As nearly anyone who's worked with me will attest to, I've long since touted nedbat's talk Pragmatic Unicode, or, How do I stop the pain? as one of the most foundational talks, and required watching for all programmers.
The reason is because netbat hits on something bigger - something more fundamental than how to handle Unicode -- it's how to handle data which is relative.
For those who want the TL;DR, the argument is as follows:
Facts of Life:
- Computers work with Bytes. Bytes go in, Bytes go out.
- The world needs more than 256 symbols.
- You need both Bytes and Unicode
- You cannot infer the encoding of bytes.
- Declared encodings can be Wrong
Now, to fix it, the following protips:
- Unicode sandwich
- Know what you have
I've started to think more about why we do the things we do when we write code, and one thing that continues to be a source of morbid schadenfreude is watching code break by failing to handle Unicode right. It's hard! However, watching what breaks lets you gain a bit of insight into how the author thinks, and what assumptions they make.
When you send someone Unicode, there are a lot of assumptions that have to be made. Your computer has to trust what you (yes, you!) entered into your web browser, your web browser has to pass that on over the network (most of the time without encoding information), to a server which reads that bytestream, and makes a wild guess at what it should be. That server might save it to a database, and interpolate it into an HTML template in a different encoding (called Mojibake), resulting in a bad time for everyone involved.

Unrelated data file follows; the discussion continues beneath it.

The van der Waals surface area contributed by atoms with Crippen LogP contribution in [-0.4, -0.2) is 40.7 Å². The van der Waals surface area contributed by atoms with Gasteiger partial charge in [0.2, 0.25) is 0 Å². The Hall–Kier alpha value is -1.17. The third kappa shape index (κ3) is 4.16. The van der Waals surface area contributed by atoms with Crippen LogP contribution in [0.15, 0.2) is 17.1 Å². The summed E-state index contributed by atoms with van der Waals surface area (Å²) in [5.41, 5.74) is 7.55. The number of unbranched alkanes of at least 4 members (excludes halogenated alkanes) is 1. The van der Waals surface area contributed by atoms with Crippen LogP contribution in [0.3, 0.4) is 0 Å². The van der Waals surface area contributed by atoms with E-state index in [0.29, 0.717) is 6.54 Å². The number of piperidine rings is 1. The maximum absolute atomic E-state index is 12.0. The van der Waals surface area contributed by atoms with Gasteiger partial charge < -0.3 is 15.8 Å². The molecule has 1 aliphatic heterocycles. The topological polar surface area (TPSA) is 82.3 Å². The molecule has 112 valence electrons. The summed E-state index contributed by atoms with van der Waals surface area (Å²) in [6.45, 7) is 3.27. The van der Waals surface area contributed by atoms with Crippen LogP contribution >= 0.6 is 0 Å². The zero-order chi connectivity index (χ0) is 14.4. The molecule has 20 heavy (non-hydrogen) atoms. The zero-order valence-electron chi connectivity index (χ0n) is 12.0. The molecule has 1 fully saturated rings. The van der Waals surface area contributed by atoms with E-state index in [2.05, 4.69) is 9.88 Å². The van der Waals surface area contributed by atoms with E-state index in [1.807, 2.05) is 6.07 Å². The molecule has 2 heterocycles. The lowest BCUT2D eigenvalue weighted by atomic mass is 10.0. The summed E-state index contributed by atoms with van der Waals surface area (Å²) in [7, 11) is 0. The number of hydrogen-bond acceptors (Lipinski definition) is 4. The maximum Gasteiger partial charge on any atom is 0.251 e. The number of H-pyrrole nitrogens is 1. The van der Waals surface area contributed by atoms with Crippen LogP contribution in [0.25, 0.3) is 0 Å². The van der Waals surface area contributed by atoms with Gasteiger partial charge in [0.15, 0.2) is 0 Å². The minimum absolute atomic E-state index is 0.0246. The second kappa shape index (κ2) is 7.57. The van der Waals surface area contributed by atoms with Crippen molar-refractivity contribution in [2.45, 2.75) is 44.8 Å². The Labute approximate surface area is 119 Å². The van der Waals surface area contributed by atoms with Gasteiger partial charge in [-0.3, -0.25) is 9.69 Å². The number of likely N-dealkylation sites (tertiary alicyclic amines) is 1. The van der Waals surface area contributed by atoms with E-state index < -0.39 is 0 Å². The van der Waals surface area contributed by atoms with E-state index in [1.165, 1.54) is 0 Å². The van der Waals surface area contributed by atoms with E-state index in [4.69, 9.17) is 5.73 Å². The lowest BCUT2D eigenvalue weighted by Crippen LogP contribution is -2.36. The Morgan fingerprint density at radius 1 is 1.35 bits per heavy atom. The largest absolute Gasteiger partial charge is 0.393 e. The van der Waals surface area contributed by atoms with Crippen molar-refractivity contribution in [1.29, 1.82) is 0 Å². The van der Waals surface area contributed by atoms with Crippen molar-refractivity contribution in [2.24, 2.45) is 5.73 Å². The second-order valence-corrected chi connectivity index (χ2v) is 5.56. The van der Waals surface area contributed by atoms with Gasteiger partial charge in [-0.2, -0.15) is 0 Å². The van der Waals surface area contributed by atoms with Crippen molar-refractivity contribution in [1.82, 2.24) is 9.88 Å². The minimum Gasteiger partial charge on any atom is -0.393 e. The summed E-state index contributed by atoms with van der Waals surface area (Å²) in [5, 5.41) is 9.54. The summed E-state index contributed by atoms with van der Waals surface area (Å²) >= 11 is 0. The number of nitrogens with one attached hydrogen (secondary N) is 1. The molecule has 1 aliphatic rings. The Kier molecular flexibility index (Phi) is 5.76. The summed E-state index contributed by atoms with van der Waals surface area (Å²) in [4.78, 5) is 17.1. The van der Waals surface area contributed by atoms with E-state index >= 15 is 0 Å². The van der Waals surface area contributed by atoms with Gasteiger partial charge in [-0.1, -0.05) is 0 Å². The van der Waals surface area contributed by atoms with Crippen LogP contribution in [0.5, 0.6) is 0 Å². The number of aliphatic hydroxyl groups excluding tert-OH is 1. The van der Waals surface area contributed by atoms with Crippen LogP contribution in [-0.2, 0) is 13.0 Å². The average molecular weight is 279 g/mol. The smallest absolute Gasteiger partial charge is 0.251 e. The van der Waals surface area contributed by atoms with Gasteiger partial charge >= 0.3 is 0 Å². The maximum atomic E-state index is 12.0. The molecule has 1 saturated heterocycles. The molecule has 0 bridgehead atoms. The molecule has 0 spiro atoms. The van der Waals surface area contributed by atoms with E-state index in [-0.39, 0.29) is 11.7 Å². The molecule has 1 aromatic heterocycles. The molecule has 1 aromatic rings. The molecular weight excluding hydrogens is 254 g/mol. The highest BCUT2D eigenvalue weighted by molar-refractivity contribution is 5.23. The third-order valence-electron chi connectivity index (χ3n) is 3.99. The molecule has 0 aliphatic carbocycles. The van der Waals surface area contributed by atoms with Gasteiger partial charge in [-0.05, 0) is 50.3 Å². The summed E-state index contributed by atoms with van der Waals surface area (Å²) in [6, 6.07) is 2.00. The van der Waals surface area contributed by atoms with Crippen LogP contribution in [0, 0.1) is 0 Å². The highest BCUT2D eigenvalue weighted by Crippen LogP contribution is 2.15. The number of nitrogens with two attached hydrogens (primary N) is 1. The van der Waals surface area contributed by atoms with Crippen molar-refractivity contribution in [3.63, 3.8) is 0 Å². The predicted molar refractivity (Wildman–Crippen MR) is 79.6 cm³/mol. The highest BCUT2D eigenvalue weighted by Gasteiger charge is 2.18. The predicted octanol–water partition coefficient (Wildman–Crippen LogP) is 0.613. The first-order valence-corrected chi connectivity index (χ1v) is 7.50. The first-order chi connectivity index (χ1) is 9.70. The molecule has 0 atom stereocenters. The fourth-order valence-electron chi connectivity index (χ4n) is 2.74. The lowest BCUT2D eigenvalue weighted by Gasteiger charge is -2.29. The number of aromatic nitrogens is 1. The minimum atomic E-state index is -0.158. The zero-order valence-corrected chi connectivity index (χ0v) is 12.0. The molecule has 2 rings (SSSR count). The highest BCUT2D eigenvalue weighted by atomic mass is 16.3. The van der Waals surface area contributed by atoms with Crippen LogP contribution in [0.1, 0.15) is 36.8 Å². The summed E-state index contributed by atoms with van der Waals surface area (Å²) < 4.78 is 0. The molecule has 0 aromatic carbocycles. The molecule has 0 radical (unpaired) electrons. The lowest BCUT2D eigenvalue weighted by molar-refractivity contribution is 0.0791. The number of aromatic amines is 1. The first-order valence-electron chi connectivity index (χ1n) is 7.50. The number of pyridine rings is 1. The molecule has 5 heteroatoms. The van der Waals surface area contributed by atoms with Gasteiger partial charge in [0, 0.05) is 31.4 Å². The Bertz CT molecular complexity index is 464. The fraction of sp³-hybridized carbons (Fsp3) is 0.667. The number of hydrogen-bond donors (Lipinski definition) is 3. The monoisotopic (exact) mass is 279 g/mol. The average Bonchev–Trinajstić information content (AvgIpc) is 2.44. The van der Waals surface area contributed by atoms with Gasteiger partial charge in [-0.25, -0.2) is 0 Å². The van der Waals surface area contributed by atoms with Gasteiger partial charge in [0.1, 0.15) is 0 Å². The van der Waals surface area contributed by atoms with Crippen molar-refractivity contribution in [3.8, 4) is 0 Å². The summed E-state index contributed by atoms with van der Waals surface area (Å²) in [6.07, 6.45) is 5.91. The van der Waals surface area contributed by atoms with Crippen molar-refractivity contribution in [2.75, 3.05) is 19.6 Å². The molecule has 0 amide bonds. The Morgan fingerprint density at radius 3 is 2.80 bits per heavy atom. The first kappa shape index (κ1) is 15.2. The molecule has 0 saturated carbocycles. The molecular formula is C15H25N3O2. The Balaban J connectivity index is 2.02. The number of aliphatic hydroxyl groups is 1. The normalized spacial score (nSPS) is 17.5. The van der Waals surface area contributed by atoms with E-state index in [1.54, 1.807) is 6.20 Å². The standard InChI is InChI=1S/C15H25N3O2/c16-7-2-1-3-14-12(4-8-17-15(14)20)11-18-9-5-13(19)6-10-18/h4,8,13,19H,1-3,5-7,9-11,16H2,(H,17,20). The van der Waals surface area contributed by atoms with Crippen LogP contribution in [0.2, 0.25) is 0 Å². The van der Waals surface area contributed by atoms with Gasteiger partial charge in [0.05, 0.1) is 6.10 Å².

Everything's awful, and the fact our computers can continue to display text to us is a goddamn miracle. Never forget that.
When it comes down to it, when I see a byte sitting on a page, I don't know
(and can't know!) if it's
a poem to me is terminal garbage to you.
Over the years, hacks have evolved. We have magic numbers, and plain ole' hacks to just guess based on the content. Of course, like all good computer programs, this has lead to its fair share of hilarious bugs, and there's nothing stopping files from (validly!) being multiple things at the same time.
Like many things, it's all in the eye of the beholder.
Just like Unicode, this is a word that can put your friendly neighborhood programmer into a series of profanity laden tirades. Go find one in the wild, and ask them about what they think about timezone handling bugs they've seen. I'll wait. Go ahead.
Rants are funny things. They're fun to watch. Hilarious to give. Sometimes just getting it all out can help. They can tell you a lot about the true nature of problems.
It's funny to consider the isomorphic nature of Unicode rants and Timezone rants.
I don't think this is an accident.
U̶n̶i̶c̶o̶d̶e̶ timezone Sandwich
Ned's Unicode Sandwich applies -- As early as we can, in the lowest level we can (reading from the database, filesystem, wherever!), all datetimes must be timezone qualified with their correct timezone. Always. If you mean UTC, say it's in UTC.